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We need to talk about Tottenham: It’s time Spurs faced up to criticism

| 24.02.2017

May 5, 2010. That was the date which changed Tottenham Hotspur Football Club. Away against Manchester City, they headed to the Etihad knowing a win would guarantee them their first ever top four finish in the Premier League.

That’s the moment Spurs went from being a team with lofty aspirations to a club with a genuine chance of winning trophies.

Except they haven’t.

Since that historic day in Tottenham’s history, they’ve found themselves in one major cup final (losing to Chelsea in the 2015 League Cup showpiece), and have managed just one more campaign in the Champions League.

That came this year, although they failed to make it out of their group, and subsequently fell into the Europa League Round of 32.

But while fans will have been disappointed with their side’s early exit from the bigger European competition, this was their perfect opportunity to make a real statement.

European exit a huge missed opportunity

Winning the Europa League would have guaranteed them a spot in next year’s Champions League. That would have been an ideal route for them to go down, given how close it is between five sides aiming for a top four finish behind Chelsea in the Premier League.

Things didn’t exactly go according to plan though, with Spurs losing 3-2 on aggregate to mid-table Belgian side, Gent.

It wasn’t a competition Mauricio Pochettino was taking lightly, either. In fact, the squad he put out last night featured no less than 10 players who started the remarkable 2-0 victory over Chelsea last month.

Last night’s draw was a prime example of something we’ve seen so often over the last few years at Tottenham. Fans will laugh at Arsenal for bottling it every year on the big stage, but to be fair to Arsene Wenger’s men, they have two Emirates FA Cups to their names in the last three seasons.

Spurs don’t.

Progression? What progression?

Fans can’t have it both ways. If you’re heading into a Premier League campaign with genuine optimism that this could be the year your side lifts the trophy, you’re setting yourself up for criticism when things don’t go right.

There’s only so many times we can accept the excuse that this side is still progressing. We’ve heard it a lot over the last few seasons, yet it’s an excuse which is being used a little too much now.

And if we’re talking about progression at White Hart Lane over the last few years, then we need to look at the facts.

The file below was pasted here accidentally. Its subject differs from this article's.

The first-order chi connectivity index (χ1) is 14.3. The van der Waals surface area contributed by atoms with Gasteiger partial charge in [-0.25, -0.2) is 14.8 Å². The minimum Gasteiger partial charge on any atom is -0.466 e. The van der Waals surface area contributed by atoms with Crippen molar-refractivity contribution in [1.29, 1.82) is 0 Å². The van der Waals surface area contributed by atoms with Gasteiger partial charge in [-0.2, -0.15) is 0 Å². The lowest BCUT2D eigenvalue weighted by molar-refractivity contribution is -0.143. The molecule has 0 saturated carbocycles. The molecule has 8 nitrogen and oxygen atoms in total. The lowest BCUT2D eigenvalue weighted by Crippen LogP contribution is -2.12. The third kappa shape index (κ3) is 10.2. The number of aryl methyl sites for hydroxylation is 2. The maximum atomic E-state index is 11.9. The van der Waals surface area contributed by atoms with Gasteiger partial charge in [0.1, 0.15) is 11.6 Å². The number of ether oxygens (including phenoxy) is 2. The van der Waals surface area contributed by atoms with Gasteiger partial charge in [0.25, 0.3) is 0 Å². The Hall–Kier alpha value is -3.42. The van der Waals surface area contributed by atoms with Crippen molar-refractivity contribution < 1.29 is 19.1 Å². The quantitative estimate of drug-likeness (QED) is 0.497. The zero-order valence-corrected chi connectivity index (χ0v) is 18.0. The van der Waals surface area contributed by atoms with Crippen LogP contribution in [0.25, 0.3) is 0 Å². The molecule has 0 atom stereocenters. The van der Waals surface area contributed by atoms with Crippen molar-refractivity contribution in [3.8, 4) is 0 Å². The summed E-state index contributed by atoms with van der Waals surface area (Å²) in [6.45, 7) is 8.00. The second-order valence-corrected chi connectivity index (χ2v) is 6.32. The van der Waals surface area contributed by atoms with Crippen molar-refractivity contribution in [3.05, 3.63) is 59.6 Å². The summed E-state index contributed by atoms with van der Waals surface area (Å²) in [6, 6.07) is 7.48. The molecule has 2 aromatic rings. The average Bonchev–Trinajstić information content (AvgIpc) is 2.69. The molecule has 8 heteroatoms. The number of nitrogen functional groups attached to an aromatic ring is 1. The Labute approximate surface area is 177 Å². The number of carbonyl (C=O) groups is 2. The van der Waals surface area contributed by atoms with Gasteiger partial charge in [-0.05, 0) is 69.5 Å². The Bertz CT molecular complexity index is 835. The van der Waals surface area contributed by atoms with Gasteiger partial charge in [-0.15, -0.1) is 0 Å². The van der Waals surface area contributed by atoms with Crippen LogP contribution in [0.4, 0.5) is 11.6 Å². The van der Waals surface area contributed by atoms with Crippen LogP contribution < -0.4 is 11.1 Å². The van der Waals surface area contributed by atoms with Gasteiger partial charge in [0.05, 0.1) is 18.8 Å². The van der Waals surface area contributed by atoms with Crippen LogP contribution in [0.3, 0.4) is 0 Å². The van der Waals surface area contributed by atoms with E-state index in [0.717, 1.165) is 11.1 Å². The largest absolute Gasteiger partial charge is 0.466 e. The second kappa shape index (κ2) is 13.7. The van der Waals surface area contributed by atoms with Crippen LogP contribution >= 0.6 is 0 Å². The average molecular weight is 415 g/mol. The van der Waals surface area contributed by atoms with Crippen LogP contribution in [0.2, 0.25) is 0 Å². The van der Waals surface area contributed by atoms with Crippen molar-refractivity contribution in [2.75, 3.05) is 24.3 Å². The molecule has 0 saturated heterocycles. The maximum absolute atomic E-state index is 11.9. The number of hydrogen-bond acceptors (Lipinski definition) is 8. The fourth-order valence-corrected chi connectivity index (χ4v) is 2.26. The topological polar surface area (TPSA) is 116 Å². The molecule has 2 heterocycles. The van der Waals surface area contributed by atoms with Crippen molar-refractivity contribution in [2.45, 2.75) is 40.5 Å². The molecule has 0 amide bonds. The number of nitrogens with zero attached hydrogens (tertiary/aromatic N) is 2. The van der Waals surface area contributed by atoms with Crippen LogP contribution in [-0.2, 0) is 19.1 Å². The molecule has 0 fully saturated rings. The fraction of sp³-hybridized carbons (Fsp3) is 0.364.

Yes, Tottenham finished third in last year’s Premier League. But with four games to go, they were well in the title race. They ended up picking up just two points from that final quartet of fixtures, and were leapfrogged by their north London rivals in the process.

And back in January, it has to be said that it looked as though Spurs were the only side capable of challenging Chelsea for top spot in the table. But, once again, they’ve struggled to maintain the kind of form which got that position in the first place, and they’ve been less than convincing in their last four league outings.

That run has seen them fall 10 points behind Chelsea, while Manchester United in sixth have closed the gap between themselves and Spurs to just two points (it was five points four games ago).

Granted, they are doing well to keep hold of their key players under Pochettino, something which they had previously struggled to do.

But the longer this wait goes on for a major trophy, the more chance they’ll have of losing the likes of Hugo Lloris, Dele Alli and Harry Kane.

As things stand, 22/1 says Tottenham win the Premier League this year, while they’re a 10/3 shot to lift the Emirates FA Cup come May, something they haven’t done since 1991.

They’re 3/1 in the ‘Betting without Chelsea’ market in the Premier League. And it has to be said that only that will be considered as genuine progression from the north London outfit.

Anything else has to be considered a failed season.

All Odds and Markets are correct as of the date of publishing



Alex Apati

Alex has been with the Ladbrokes PR team since 2017 having previously worked for the news department. From sparring with Peter Fury to talking interviews on the Duke and Duchess' baby names, he's covered a range of sports and novelty events.

A frustrated West Brom fan who is no stranger to an oche, Alex is originally from Dudley, although he's worked hard to rid himself of the Black Country twang.